Which tool for which type of videoconference?

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"Take Zoom. It can handle hundreds of participants. My company also uses it worldwide. And yesterday we had a meeting with 1,500 colleagues." Let me guess: for most of us, a video conference looks a little different. But where are the differences?

No, this will not be a text about "why we don't use Zoom".

This already exists in other places. For example, here and here. We also discovered this one and found it quite good.

Today, we want to talk about the tool of choice for the right purpose.

1:1 meetings (or conferences with up to 10 participants)

Two people used to talk on the phone. Today they like to chat. Whether Rocket.Chat or Threema or Signal. Telegram, too, for all I care. If they want to see each other, tools should be chosen that create as few hurdles as possible and only focus on the relevant functions. From our experience, one that is particularly well-suited for this:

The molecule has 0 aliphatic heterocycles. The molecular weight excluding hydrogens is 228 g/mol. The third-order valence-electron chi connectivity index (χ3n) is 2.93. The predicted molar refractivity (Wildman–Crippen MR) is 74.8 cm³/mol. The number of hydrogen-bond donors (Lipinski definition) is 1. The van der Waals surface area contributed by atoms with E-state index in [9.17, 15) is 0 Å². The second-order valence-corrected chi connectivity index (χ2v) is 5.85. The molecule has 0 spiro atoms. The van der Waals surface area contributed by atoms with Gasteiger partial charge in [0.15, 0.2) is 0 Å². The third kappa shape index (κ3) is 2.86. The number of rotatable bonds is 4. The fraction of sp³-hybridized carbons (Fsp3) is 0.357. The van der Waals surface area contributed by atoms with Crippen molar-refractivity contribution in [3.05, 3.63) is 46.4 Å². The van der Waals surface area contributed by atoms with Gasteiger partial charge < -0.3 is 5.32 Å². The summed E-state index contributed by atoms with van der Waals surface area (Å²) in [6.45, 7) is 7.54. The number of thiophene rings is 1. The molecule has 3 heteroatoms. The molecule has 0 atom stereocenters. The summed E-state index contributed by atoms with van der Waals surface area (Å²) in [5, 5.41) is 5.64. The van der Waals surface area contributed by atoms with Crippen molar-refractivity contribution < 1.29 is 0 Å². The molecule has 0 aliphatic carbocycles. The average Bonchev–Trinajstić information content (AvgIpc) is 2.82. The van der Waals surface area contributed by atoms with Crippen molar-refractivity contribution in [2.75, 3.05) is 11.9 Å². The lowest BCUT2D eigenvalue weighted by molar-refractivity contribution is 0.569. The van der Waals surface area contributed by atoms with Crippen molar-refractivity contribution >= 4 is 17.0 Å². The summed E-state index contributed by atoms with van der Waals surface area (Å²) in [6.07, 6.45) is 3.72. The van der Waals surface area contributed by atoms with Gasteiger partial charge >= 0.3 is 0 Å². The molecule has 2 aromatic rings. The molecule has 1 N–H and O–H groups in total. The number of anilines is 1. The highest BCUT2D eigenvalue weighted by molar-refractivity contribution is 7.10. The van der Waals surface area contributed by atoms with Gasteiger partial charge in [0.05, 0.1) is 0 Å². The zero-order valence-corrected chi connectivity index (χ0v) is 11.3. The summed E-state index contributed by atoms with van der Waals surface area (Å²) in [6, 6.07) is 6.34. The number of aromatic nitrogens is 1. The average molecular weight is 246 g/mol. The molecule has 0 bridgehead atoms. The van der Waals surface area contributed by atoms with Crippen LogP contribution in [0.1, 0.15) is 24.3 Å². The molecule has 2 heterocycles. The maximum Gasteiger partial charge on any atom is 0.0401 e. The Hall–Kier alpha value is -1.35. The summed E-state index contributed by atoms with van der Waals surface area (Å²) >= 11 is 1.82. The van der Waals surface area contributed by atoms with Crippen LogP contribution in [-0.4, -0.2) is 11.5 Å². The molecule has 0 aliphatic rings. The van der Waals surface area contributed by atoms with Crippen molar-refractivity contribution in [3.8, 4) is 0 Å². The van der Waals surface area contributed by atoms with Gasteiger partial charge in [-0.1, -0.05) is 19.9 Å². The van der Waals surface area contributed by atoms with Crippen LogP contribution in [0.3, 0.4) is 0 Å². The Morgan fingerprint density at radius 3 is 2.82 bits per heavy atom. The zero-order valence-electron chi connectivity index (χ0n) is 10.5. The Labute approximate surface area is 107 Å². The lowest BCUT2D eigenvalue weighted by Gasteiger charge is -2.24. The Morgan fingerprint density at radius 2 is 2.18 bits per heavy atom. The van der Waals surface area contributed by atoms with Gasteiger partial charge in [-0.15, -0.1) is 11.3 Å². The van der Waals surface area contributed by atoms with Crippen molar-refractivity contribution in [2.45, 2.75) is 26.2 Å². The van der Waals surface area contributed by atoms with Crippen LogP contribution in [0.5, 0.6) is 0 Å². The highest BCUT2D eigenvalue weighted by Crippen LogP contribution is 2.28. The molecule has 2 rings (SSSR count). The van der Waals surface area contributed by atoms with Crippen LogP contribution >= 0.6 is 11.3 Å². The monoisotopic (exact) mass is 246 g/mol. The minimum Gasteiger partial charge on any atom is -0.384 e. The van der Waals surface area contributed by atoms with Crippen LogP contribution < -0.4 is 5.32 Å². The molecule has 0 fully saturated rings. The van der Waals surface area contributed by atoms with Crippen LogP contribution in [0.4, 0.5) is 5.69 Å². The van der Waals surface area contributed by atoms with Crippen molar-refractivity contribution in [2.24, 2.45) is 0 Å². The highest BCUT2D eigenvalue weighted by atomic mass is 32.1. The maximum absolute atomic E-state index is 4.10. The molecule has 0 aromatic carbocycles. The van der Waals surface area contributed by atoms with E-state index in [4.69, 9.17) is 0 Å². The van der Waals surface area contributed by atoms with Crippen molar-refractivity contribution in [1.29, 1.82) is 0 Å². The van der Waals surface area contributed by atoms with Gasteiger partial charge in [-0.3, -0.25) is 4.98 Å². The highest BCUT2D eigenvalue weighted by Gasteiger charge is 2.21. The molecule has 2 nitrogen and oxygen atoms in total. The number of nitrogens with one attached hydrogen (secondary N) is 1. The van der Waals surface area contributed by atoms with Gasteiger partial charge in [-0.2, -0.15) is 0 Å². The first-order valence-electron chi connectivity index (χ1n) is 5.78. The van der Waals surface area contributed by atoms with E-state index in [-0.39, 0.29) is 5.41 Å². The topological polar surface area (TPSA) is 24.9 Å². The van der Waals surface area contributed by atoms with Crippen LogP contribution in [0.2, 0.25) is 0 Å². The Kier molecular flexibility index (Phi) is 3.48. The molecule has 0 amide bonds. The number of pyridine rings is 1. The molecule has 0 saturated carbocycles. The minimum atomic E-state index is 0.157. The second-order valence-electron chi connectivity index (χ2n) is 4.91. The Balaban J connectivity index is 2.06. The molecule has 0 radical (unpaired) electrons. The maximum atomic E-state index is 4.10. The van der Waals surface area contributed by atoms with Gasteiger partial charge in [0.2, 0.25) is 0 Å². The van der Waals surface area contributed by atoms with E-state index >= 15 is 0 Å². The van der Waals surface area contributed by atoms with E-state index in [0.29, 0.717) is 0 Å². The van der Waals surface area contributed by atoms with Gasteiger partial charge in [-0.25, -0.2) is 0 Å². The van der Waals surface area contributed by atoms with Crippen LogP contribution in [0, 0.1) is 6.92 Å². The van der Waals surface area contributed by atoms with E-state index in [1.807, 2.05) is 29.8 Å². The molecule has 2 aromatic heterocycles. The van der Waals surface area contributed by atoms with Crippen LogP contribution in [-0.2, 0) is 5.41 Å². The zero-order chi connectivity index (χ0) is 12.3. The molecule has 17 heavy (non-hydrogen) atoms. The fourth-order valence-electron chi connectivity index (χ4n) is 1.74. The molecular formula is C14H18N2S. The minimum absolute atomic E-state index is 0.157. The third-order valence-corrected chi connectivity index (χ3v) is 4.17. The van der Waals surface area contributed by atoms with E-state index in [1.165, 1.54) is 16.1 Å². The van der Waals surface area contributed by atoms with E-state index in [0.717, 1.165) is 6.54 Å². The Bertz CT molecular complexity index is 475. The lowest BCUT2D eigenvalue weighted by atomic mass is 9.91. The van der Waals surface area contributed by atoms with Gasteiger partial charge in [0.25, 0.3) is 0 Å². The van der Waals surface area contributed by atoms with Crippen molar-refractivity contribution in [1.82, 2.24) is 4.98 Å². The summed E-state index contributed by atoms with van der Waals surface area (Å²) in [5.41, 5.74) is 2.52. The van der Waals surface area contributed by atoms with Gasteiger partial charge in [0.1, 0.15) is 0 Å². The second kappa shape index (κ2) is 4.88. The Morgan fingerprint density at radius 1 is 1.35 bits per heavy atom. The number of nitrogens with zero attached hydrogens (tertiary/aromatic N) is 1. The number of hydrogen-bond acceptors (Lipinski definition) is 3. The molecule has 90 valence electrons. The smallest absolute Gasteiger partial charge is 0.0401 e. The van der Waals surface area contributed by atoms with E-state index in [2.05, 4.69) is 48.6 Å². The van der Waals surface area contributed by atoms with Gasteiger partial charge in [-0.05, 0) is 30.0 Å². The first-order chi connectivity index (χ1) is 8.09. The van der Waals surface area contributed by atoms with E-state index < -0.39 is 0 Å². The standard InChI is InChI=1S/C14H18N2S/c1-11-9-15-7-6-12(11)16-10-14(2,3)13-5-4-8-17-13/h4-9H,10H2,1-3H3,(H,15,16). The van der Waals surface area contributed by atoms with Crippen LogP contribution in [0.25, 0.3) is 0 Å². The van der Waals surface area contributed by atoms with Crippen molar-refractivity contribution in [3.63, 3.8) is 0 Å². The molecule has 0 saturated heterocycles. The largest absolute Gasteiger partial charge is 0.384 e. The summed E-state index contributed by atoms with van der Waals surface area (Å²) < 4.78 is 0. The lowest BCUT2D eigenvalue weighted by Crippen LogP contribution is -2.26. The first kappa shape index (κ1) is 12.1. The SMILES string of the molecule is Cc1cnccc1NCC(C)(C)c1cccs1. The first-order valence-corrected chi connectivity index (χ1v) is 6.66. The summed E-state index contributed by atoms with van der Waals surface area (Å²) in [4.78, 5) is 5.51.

• Jitsi Meet
  • Kopano Meet
  • Nextcloud Talk

All immediately provide a shared "space" for seeing, speaking, listening and, if needed, screensharing. Jitsi Meet can be easily integrated into Rocket.Chat and you can escalate directly from a chat to the "video call" :). Sometimes talking is faster than writing. And looking into each other's eyes helps to assure that both mean the same thing.

Nevertheless, it requires discipline on the part of all participants. Turning off microphones as a self-imposed "default setting" should be a matter of course when you have nothing to say. And the fact that everyone can "take away" a screen-sharing session from the other is intentional, because it is trusted that one does not do this if there is no reason for it.